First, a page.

ACDC News – Issue 06-22

A battlefield of knowledge: face-offs of farmers and experts. 

Researcher Julia Guivant explored that dimension through a case analysis among farmers and their key informants in southern Brazil. The topic involved use of crop pesticides.

Farmers interviewed “tended to oppose their knowledge to that of the experts or technicians (both salesmen and extension agents) because they considered their knowledge to be more appropriate to the everyday needs of the crops.” In turn, technicians working in the area “found it very difficult to influence farmers to use lower doses and less toxic pesticides.”

According to Guivant, “One important conclusion for participatory methodologies is to start with an understanding of farmers’ risk perception, their hybrid local knowledge, and the power and conflicts that are present in the relationship between farmers and experts.”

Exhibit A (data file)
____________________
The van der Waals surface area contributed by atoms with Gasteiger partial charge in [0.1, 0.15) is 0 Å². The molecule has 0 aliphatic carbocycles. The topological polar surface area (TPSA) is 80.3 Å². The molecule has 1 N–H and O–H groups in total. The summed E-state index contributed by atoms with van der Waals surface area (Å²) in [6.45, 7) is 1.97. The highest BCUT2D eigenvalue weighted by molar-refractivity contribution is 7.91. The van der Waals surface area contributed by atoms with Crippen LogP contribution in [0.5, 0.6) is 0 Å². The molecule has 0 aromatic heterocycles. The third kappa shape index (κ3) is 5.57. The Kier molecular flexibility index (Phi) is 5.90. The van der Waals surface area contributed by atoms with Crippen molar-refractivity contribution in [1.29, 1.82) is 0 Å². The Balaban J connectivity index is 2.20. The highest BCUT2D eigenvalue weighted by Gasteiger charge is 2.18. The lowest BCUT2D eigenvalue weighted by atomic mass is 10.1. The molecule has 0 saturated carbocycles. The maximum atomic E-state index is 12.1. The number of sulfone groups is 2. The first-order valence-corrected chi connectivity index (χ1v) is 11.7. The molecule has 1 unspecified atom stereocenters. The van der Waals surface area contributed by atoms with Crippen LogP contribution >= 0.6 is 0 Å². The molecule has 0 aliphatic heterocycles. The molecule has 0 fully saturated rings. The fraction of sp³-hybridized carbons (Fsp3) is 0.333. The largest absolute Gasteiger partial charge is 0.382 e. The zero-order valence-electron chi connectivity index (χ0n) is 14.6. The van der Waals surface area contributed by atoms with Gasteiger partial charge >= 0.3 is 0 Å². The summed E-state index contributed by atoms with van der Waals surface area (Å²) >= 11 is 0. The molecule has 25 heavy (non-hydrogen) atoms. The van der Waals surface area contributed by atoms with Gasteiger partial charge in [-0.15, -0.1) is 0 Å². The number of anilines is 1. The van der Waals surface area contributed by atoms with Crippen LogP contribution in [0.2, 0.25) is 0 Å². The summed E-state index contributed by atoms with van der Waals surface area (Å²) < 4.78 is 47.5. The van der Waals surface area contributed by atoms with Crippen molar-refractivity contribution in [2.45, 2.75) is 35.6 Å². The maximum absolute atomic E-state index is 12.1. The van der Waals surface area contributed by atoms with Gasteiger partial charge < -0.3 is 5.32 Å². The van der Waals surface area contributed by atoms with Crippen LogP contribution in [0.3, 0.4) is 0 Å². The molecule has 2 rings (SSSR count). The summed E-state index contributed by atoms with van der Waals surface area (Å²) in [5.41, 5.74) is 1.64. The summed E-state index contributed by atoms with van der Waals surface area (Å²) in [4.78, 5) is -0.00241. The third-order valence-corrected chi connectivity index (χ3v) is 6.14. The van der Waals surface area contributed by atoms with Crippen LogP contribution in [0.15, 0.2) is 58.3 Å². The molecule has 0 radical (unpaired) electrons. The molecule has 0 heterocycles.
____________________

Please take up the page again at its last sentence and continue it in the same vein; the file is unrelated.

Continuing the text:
Title: Pesticide use, risk perception and hybrid knowledge 
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“Lives of the poor and unfamous.”

 Ron Wall used that title to introduce readers of The ByLine (American Agricultural Editors’ Association) to the photography of Mary Ellen Mark.

“Shot mostly in rich black-and-white, Mark’s images capture the rawness of living out on the desperate fringes of rural and urban society, but there is nothing exploitive about them. These are images of real people living real lives. And for photographers working in agriculture, isn’t that exactly what you hope to achieve each time you look through a viewfinder?”